Emotional Well-Being

Emotional Well Being means a lot of different things, for example: being happy and confident and not anxious or depressed; being able to do things for yourself, solve problems, manage your emotions, try to see and feel what a situation is like from someone else’s point of view as if you are standing in their shoes (this is called empathy), being resilient and noticing what is happening around you; having good relationships with others and not having behavioural problems, that is, not being disruptive, violent or a bully.

Emotional well being means you will be able to cope with some of the pressures that come with being a young person as you grow up and you will be able to develop the personal skills you need to get on in life.

However, there are lots of reasons why some young people become emotionally unwell, for example, experiencing abuse, having poor relationships with people that are close to them, struggling to get on with people at school, living in very poor home conditions.  Poor emotional health can lead to problems later in life.

Just as we all have physical health, we have mental health too. And just as our bodies can become unwell, so can our minds. Like physical illness, mental illness affects people of any age, race, religion or income.

Did you know?  1 in 10 young people experience mental health problems

 time to talk
There are lots of simple, everyday ways you can support someone who has a mental health problem. Small things can make a big difference – like being there to listen, keeping in touch and reminding the other person that you care.  This poster has been produced by Time to Change as a reminder how you can help.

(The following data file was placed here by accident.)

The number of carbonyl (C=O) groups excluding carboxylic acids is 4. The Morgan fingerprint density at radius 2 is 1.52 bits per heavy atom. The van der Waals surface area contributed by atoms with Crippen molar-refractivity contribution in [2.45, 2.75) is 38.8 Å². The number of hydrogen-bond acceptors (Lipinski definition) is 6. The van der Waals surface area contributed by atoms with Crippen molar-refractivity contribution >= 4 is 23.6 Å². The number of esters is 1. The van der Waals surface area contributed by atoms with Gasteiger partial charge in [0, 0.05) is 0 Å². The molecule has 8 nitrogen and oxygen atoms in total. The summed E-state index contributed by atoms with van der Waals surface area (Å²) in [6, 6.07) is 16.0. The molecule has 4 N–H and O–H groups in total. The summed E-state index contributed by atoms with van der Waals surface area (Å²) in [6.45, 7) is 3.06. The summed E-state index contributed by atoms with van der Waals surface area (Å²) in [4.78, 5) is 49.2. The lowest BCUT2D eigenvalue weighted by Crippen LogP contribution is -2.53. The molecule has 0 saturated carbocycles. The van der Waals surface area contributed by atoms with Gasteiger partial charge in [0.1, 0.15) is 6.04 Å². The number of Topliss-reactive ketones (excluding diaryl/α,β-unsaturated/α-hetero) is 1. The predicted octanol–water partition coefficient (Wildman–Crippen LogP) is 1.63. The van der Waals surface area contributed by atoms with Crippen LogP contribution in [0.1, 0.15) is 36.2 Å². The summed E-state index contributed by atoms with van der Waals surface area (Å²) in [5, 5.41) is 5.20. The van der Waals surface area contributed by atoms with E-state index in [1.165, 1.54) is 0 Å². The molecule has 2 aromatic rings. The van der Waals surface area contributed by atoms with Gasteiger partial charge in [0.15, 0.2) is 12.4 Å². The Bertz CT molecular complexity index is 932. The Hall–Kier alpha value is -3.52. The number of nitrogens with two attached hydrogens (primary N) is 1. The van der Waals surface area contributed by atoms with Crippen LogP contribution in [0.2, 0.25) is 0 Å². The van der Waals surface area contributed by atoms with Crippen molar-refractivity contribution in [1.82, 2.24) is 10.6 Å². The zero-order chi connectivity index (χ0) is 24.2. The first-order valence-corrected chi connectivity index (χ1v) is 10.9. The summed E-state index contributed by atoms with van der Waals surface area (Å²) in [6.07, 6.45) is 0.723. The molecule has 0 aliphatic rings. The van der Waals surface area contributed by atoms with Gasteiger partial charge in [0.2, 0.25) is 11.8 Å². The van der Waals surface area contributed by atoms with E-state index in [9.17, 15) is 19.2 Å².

For more information and lots of resources, visit the Time to Change website
Time to Change have also produced this fun way to start a conversation.  Download the template and have a go!!        Conversation starter


Young Minds have also got lots of useful information on common mental health problems and tips for children and young people about how to make a few changes in order to feel better.


In Calderdale, there are different agencies that can provide support for children and young people who may poor emotional health or who are worried about their mental health.  These include:

Branching Out – a confidential service for children and young people aged between 10 and 21 who are experiencing difficulties with drugs or alcohol.  

CAMHS – who work with children and young people up to 18 years who have emotional or mental health difficulties

Insight – who provide long-term support for young people from the age of 14 who are experiencing particular mental health difficulties

Noah’s Ark – who support children between 4 and 10 who have experienced an important loss and one-to-one counselling for 11 to 21 year olds

RELATE: Time to Talk – is a confidential counselling service for children and young people aged 5 to 25 who are feeling unhappy, worried or anxious because of problems in their family, at school or in their personal lives.

Children and Young People’s Domestic Violence Support Service – open to any child or young person aged between 5 and 19 who is affected by domestic abuse and

The Way Forward Project – for girls and young women.

Calderdale Young People’s Service which includes Orange Box, Youth Works for young people aged 11 to 25 and offers information, support and advice in groups and individually on a range of subjects.